‘Bliss’ (2017) Review – The Demented Beauty Of Deviance

Bliss

The psychological-horror genre is relatively new to Filipino movies, mostly due to the local studios enabling an overlong cycle of ripping off Asian horror movies. Continuing the resurgence of Filipino cinema is Bliss, a psychological-horror movie that knew how to fuck with audiences – figuratively and literally.

Bliss follows actress Jane Ciego (Iza Calzado) after she survives a near-fatal accident on the set of her latest film. Paralyzed below the waist, Jane learns that the house she’s recovering in is more akin to a prison, where suspicious people and sinister forces conspire to keep her from discovering a dark truth as her perception of reality crumbles.

For all intents and purposes, Bliss has no right to exist. But like former porn stars serving in public office, Bliss is a reality that some may feel discomfort with – though unlike the former, Bliss is a welcome change of pace.

Deviance Is Bliss 

When I say Bliss has no right to exist, I mean that in the best possible way because it’s not like most Filipino movies. If it were pitched to studios a decade earlier, Bliss would never have made it past the drawing board because some stupid studio head would prioritize what sponsors and what the ornery fucks at the local ratings board had to say over financing anything with artistic merit.

In a few words, Bliss is expertly made. From the simple yet striking visuals to the disturbing story of repressed fears among many other fucked up things, Bliss is a textbook psychological-thriller crafted to near-perfection. It also helps that the actors on board gave it their all, bringing the necessary escalating emotions and tensions to life. Even if it could be said that some of the people Jane interacts with are generic stereotypes, they still serve a purpose and Bliss wouldn’t be the same without these darker and more serious takes on familiar archetypes.

At worst, those who’ve seen enough psychological-thrillers in the past may be able to predict what happens next before all the pieces of the puzzle are dropped. However, this does little to take away from the fact that Bliss is still a mystery worth following. All this says is that I need to stop watching too many goddamned movies and maybe get a life while I’m at it.

Mysteriously Blown Load

Bliss is the kind of thriller that’s put together well, but closer examination reveals a few cracks in the otherwise air-tight mystery movie at hand. Again, this does little to erode the film’s status as a Grade-A thriller, but it denies an otherwise impressive movie from achieving perfection.

Without giving away too much, the central conflict of Bliss finds Jane in a surreal mix of reality and insanity that continually fucks with her mind, while also finding new ways to do so in each passing scene. If the whole movie was built on this premise, Bliss would have successfully created its desired nightmarish dreamlike experience with flying colors. Yet for some reason, the causes and explanations behind these events are almost immediately revealed before the second act even kicks in. Seemingly too excited to say the punchline, Bliss nearly wastes a good set-up by prematurely blowing its load and reveals the secret behind the ongoing mindfuckery too early.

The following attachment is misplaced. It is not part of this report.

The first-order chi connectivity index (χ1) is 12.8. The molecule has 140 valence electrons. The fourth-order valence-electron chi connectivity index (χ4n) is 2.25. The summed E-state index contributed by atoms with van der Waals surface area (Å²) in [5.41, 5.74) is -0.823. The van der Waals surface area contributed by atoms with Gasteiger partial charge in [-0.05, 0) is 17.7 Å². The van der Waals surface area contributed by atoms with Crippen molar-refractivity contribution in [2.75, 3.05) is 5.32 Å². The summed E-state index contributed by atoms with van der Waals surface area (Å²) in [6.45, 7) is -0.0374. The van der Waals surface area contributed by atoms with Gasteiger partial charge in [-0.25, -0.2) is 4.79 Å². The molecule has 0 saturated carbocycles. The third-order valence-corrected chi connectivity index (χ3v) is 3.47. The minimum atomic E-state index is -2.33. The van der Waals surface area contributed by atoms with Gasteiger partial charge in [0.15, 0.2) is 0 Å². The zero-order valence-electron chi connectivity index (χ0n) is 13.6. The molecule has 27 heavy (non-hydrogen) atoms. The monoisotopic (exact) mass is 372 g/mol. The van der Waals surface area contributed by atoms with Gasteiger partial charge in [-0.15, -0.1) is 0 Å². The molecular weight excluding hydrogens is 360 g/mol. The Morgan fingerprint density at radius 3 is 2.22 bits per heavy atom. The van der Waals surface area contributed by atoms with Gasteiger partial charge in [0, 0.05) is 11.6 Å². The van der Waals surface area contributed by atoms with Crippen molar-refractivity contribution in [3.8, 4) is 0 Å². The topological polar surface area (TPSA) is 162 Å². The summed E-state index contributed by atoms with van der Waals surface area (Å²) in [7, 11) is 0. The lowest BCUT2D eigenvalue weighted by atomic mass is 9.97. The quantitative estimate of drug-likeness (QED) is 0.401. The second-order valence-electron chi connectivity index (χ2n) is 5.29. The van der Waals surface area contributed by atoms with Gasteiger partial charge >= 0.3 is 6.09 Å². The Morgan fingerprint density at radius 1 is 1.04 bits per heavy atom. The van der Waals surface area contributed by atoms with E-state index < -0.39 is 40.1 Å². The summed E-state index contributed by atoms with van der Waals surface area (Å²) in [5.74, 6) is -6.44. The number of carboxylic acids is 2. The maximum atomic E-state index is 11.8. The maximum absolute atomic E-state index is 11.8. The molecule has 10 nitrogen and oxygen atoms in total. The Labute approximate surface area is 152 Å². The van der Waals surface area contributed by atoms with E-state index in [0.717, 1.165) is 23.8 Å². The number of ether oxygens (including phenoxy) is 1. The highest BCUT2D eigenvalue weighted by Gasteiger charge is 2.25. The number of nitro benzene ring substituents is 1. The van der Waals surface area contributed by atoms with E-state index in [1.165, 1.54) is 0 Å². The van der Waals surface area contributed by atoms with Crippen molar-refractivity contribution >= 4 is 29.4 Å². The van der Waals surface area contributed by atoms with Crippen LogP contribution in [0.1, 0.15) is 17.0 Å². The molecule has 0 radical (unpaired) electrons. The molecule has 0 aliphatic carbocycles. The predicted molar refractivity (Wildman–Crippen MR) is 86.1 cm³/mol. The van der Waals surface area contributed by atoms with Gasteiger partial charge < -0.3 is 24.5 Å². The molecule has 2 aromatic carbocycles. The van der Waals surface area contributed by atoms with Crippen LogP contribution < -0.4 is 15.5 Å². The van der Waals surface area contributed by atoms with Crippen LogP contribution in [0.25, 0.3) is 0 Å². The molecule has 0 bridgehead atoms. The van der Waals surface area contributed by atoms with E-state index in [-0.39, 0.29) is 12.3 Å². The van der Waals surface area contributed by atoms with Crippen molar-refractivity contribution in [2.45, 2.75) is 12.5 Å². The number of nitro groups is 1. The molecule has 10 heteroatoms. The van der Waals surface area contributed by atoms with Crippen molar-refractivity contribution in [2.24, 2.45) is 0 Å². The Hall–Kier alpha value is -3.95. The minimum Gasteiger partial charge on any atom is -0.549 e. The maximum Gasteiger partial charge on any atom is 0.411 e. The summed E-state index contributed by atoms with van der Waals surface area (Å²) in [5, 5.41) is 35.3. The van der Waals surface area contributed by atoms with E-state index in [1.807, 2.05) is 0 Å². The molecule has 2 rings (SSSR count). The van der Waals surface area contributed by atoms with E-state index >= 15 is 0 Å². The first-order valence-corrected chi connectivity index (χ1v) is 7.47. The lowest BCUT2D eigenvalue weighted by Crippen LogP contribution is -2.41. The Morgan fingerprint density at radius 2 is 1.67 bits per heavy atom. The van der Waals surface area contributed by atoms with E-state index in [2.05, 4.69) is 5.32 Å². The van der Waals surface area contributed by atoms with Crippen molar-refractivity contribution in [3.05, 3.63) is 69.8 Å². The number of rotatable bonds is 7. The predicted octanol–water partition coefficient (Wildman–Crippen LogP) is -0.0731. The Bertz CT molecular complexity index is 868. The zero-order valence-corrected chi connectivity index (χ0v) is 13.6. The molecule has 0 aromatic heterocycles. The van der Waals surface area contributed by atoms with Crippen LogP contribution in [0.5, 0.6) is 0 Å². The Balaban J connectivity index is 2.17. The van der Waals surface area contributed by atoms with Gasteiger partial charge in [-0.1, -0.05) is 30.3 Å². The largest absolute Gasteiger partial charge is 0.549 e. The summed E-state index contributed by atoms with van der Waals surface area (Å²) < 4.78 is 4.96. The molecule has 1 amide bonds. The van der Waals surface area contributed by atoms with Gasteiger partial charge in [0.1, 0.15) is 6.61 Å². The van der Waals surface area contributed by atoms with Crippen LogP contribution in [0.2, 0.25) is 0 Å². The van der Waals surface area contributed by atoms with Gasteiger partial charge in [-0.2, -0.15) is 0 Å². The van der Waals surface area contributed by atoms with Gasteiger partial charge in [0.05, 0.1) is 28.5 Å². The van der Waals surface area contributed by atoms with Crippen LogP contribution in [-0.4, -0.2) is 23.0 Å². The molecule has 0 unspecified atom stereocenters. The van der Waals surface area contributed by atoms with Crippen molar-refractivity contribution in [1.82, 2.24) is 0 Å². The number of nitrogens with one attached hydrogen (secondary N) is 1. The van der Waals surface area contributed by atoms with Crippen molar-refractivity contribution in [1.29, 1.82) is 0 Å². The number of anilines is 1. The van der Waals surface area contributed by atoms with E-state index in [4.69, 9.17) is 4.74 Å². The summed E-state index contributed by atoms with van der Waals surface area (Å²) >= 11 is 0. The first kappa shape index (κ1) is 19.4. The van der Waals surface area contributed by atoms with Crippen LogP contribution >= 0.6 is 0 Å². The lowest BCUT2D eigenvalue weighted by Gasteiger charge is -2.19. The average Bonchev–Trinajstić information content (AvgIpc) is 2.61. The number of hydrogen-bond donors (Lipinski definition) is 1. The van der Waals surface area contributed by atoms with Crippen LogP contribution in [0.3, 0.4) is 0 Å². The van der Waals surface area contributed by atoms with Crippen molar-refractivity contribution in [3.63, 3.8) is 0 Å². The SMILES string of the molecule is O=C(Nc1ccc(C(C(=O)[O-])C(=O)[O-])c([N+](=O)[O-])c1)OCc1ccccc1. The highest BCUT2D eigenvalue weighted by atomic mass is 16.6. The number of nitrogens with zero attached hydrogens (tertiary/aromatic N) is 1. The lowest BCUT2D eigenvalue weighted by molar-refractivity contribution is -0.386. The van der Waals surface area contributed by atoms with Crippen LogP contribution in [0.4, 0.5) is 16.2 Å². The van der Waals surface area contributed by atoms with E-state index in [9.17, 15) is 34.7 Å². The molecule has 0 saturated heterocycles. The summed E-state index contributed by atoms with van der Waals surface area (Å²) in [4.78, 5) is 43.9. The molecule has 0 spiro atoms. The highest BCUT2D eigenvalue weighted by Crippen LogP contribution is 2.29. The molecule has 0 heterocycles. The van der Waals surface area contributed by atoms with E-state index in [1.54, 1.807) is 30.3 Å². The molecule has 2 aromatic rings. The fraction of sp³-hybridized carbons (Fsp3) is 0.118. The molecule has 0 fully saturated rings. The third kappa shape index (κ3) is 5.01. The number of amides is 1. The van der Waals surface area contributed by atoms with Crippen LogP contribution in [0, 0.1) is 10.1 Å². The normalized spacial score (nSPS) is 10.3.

Since the ending is a foregone conclusion for those who were able to catch the jig or unveil a good amount of the mysteries by the movie’s one hour mark, Jane’s struggles switches from a matter between life and death to a waiting game where the audience just witnesses the mystery solve itself. Scenes that are meant to explain everything from a certain character’s perspective came off as spoon-feeding rather than self-explanatory, and shortening or outright cutting a few of these would have benefited the movie’s final run time.

Despite these and a particular depiction of sexual deviance that will rub some people the wrong way due to the real-life sensitivity of the issue, Bliss manages to keep viewers guessing and enthralled in Jane’s torment, leaving them eager yet fearful of what lies ahead for the trapped actress. It’s a testament to director Jerrold Tarog’s skills as a filmmaker that these minor gripes do nothing to affect the overall quality of Bliss, because a weaker director would have surely let these fuck the entire movie up.

The Right Dementia

For those familiar with psychological-thrillers, Bliss may not offer anything new but it’s still a great example of the genre at work. For those new to the genre or at least those who nearly gave up on Filipino cinema, Bliss is a demented miracle to behold that shows the medium’s capability when let loose, free from the bondage of outdated studio mandates and enforced product placement.

Bliss will disgust and offend certain viewers (conservative moviegoers, be warned), but this is exactly what Filipino cinema needs: a good dose of deviance and malice with no pretentious, mean-spirited bullshit attached. The shocking elements of Bliss are there for good reason, and they’re not just some sick director’s fetish being shat out on screen.

If you’re of age and prepared for some disturbing cinema, Bliss deserves your time of day. Not only because it’s a great movie, but to spite the dumb local motherfuckers who tried to ban it with an X-rating despite giving the insult to intelligence that is Fifty Shades Darker an uncut, R-18 pass.

Yes, that really happened.



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